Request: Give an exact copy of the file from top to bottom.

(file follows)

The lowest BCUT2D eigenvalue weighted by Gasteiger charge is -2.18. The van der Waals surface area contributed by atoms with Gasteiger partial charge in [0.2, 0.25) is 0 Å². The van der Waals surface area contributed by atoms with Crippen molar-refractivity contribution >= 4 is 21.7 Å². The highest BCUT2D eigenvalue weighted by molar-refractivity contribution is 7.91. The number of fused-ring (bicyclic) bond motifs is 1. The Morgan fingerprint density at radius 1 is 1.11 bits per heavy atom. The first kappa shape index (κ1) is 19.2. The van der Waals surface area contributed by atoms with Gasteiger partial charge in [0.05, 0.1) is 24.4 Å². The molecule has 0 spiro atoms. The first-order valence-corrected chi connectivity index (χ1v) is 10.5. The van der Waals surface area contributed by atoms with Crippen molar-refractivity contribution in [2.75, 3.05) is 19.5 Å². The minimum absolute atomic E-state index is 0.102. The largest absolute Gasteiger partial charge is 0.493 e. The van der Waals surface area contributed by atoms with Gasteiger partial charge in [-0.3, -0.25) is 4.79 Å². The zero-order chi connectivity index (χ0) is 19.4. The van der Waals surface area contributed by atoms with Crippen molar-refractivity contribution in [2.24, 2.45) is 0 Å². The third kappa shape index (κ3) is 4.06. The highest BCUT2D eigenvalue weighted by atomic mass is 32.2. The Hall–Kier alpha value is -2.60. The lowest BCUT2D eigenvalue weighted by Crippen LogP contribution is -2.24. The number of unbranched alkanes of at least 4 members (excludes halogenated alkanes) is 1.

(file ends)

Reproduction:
The lowest BCUT2D eigenvalue weighted by Gasteiger charge is -2.18. The van der Waals surface area contributed by atoms with Gasteiger partial charge in [0.2, 0.25) is 0 Å². The van der Waals surface area contributed by atoms with Crippen molar-refractivity contribution >= 4 is 21.7 Å². The highest BCUT2D eigenvalue weighted by molar-refractivity contribution is 7.91. The number of fused-ring (bicyclic) bond motifs is 1. The Morgan fingerprint density at radius 1 is 1.11 bits per heavy atom. The first kappa shape index (κ1) is 19.2. The van der Waals surface area contributed by atoms with Gasteiger partial charge in [0.05, 0.1) is 24.4 Å². The molecule has 0 spiro atoms. The first-order valence-corrected chi connectivity index (χ1v) is 10.5. The van der Waals surface area contributed by atoms with Crippen molar-refractivity contribution in [2.75, 3.05) is 19.5 Å². The minimum absolute atomic E-state index is 0.102. The largest absolute Gasteiger partial charge is 0.493 e. The van der Waals surface area contributed by atoms with Gasteiger partial charge in [-0.3, -0.25) is 4.79 Å². The zero-order chi connectivity index (χ0) is 19.4. The van der Waals surface area contributed by atoms with Crippen molar-refractivity contribution in [2.24, 2.45) is 0 Å². The third kappa shape index (κ3) is 4.06. The highest BCUT2D eigenvalue weighted by atomic mass is 32.2. The Hall–Kier alpha value is -2.60. The lowest BCUT2D eigenvalue weighted by Crippen LogP contribution is -2.24. The number of unbranched alkanes of at least 4 members (excludes halogenated alkanes) is 1.